Rotterdam Blitz Commemoration
Every year on May 14, Rotterdam commemorates the 1940 aerial bombardment that destroyed most of the city. Typically, there are many events and gatherings taking place in the city centre to commemorate the momentous event in Dutch history.
The Rotterdam bombing on May 14, 1940, aka Rotterdam Blitz
During the treacherous Rotterdam Blitz, 850 people were killed in the onslaught and 80.000 people lost their homes. The Netherlands surrendered the next day. This bombardment (bombardement in Dutch) was carried out by the German Luftwaffe during World War II. The attack was part of the larger German invasion of the Netherlands, which began on May 10, 1940.
The German army, led by General Kurt Student, had initially planned to capture Rotterdam without using military force. However, the Dutch defenders put up a strong resistance, and the German troops were unable to secure the city. Faced with this unexpected setback, General Schmidt gave an ultimatum and General Student ordered the bombing of Rotterdam as a means of forcing the Dutch to surrender.
The attack was carried out in the early hours of May 14, 1940, and lasted for several hours.The bombing of Rotterdam was a devastating event that resulted in the deaths of over 800 people and the destruction of much of the city. The attack was condemned internationally, and it marked a turning point in the war.
The Rotterdam Blitz was a clear example of the brutality and ruthlessness of the Nazi regime. It was an attempt to intimidate and terrorise the Dutch people into submission, and it had a profound impact on the city and its population. The attack was a tragic reminder of the catastrophic consequences of war and the importance of working towards peace and understanding between nations.
How did the bombing of Rotterdam affect the Rotterdam population?
The bombing of Rotterdam was a devastating event that had a profound impact on the city and its population. The attack, carried out by the German Luftwaffe, resulted in the death of over 800 people and left the city in ruins.
The immediate aftermath of the bombing was one of shock and horror for the people of Rotterdam. Many residents had lost their homes, their possessions and their loved ones. The streets were littered with rubble and debris, and the city was in chaos as survivors searched for their missing families and friends.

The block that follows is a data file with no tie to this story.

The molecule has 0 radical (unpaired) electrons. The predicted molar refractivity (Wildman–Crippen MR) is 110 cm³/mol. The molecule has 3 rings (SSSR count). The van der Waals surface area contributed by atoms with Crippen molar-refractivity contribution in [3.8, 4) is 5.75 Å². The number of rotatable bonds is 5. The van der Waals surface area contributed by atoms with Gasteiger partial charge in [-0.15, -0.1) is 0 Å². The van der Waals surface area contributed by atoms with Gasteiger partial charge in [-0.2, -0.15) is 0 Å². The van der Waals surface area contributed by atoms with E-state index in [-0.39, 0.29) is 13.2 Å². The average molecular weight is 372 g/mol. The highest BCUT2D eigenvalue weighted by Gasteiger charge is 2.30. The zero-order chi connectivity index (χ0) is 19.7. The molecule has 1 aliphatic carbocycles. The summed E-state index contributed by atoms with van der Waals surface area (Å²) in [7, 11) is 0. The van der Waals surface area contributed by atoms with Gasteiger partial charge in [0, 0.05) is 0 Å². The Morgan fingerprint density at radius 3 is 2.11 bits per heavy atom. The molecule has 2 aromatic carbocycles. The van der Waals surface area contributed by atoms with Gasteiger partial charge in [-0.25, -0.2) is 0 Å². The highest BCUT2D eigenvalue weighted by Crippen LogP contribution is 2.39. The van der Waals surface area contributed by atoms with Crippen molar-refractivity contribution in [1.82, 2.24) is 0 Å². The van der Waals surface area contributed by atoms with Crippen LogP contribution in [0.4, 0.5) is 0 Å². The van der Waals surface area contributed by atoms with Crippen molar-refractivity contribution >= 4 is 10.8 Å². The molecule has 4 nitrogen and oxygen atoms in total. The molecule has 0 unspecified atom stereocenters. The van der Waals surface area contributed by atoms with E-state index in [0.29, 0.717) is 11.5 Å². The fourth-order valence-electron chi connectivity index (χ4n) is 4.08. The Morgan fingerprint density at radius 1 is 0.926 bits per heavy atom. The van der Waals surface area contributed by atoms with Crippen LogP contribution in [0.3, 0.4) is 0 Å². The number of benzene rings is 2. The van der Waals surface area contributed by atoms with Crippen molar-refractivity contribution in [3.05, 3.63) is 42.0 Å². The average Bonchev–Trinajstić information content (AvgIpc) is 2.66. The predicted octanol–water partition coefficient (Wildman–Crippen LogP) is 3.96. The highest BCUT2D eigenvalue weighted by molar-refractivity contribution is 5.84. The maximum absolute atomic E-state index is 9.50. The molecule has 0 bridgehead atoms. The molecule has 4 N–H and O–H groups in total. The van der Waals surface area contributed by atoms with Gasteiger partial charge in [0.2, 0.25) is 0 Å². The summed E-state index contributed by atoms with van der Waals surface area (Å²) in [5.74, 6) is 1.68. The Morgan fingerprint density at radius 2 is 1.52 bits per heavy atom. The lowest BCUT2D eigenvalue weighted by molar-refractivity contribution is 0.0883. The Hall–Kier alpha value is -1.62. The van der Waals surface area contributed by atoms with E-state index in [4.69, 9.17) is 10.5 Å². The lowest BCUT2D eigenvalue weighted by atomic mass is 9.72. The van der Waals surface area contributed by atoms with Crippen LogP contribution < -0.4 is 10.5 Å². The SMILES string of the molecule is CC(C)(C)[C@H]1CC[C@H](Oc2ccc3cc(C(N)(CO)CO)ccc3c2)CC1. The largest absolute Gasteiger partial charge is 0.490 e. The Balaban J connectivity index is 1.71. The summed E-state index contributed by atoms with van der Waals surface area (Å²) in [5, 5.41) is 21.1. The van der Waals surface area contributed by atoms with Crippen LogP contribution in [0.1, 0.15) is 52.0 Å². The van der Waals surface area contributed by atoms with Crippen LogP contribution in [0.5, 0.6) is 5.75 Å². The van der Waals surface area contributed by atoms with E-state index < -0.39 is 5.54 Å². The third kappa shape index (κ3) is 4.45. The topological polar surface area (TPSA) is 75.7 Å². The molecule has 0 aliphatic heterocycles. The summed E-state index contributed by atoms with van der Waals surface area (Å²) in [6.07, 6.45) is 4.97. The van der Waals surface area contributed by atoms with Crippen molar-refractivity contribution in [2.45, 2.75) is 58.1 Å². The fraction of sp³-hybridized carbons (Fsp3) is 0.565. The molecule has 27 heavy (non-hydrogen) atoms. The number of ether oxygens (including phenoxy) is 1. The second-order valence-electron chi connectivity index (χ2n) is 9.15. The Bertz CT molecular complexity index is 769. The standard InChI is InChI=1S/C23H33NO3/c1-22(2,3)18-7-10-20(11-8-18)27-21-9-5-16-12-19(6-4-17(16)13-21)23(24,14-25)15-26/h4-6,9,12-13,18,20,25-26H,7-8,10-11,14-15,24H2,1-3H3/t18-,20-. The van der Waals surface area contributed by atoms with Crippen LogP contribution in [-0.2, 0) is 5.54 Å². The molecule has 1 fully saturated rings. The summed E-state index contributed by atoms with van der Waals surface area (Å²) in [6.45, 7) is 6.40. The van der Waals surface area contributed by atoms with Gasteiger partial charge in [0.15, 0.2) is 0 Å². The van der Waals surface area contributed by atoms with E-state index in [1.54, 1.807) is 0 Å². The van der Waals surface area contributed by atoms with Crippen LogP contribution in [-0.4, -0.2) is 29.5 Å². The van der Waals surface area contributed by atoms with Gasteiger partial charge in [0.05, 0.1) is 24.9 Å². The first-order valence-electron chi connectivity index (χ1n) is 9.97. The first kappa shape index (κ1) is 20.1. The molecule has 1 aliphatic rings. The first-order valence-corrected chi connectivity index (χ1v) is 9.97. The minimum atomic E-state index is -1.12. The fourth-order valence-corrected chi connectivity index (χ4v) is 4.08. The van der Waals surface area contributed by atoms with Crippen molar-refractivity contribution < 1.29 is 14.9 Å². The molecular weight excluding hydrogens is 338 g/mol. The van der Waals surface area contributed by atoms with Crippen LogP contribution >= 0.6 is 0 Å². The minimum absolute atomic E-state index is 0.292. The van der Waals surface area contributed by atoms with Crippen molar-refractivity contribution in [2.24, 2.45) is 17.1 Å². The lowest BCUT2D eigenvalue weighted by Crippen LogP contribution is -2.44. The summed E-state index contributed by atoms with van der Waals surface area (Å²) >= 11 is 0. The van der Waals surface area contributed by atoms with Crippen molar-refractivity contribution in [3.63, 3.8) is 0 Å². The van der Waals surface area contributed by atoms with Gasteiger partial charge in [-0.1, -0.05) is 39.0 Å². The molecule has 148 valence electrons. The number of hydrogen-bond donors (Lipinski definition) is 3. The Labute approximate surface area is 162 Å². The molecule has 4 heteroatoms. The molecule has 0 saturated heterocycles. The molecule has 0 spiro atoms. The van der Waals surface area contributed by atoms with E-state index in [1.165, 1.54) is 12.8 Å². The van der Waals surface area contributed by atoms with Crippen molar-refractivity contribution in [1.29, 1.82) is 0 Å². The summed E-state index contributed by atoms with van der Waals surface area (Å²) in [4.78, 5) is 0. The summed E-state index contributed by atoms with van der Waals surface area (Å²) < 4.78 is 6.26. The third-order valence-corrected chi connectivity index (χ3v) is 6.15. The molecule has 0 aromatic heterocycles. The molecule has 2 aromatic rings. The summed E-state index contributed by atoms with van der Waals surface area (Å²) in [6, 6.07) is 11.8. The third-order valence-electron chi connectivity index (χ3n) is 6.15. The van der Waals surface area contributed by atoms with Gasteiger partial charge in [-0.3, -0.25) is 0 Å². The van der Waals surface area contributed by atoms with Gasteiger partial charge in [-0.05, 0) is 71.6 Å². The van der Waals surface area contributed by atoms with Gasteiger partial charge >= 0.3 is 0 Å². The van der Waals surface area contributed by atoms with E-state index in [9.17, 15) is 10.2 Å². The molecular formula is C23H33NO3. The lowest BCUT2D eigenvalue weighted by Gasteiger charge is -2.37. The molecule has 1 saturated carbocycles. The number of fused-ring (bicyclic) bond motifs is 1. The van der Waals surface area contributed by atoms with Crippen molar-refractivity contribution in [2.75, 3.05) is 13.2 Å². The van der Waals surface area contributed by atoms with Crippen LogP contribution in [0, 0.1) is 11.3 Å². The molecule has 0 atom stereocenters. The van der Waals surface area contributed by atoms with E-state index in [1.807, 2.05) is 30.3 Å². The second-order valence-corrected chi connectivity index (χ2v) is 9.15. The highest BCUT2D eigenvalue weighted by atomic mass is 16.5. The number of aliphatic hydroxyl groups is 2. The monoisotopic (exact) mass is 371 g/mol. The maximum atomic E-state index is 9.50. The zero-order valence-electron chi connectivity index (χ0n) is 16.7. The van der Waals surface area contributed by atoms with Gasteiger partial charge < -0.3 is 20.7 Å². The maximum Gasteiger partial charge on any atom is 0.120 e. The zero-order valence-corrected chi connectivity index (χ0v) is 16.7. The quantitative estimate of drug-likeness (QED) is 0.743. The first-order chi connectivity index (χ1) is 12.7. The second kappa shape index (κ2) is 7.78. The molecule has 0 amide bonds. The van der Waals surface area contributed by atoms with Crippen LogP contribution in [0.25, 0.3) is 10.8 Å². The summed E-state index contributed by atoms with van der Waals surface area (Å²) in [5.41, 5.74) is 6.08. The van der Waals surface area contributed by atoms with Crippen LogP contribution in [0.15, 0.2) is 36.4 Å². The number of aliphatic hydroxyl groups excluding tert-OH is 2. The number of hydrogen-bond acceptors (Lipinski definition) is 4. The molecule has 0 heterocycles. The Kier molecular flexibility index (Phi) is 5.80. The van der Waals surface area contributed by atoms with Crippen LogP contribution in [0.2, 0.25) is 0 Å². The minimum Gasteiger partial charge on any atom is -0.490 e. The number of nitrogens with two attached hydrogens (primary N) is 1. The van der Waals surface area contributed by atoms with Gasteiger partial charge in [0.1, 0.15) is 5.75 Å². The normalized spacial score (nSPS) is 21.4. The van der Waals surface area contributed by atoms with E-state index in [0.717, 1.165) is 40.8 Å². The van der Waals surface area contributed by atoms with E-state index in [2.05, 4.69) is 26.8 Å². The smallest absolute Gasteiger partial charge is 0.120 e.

In addition to the psychological trauma, the bombing had a significant impact on the economy of Rotterdam. The city was a well-established and important hub for trade and commerce, and the destruction of its port and infrastructure had far-reaching consequences. Many businesses were destroyed, and the city's ability to import and export goods was severely limited.
Despite the devastating impact of the bombing, the people of Rotterdam were resilient and determined to rebuild their city. Reconstruction efforts began almost immediately, with residents working together to clear the rubble and begin rebuilding their homes and businesses.
The reconstruction of Rotterdam was a long and difficult process, but it was ultimately successful. The city emerged from the devastation as a modern, thriving metropolis, with a renewed sense of pride and resilience. Today, Rotterdam is one of the largest and most important ports in the world, a testament to the strength and determination of its people.
Commemorative monuments, plaques and statues in Rotterdam
Walking around Rotterdam, you will find a lot of statues and monuments made to commemorate the bombing. Rotterdam burned for days after the bombing, and soon after, the periphery of the bombardment was coined brandgrens, or fire boundary, which is nowadays marked with plaques dotted around the perimeter.
On Plein 1940 (named after the year of the bombardment), you can find the sculpture City In Ruins by Ossip Zadkine (pictured above). It shows a warped image of a human being with its hands thrust up into the air and its heart missing.
A steel skeleton-like reconstruction of the outlines of the once-famous Delftsche Poort was placed on the Hofplein to remind people of one of the many buildings that were ruined.
Rotterdam in the 21st century
Rotterdam has arisen like a phoenix from the ashes and that's why the city is now renowned for its many interesting buildings, where the city motto is "Make it happen". Nowadays you can learn a lot about the tragic events of the Rotterdam Bombardment online, such as the Brandgrens website.
Commemorations in the Netherlands in May
The Rotterdam Blitz Commemoration takes place less than two weeks after the country's largest war memorial days: Remembrance Day on May 4 in which those killed in wars and peacekeeping missions are remembered, and Liberation Day on May 5 which celebrates the Dutch liberation from German occupation in World War II.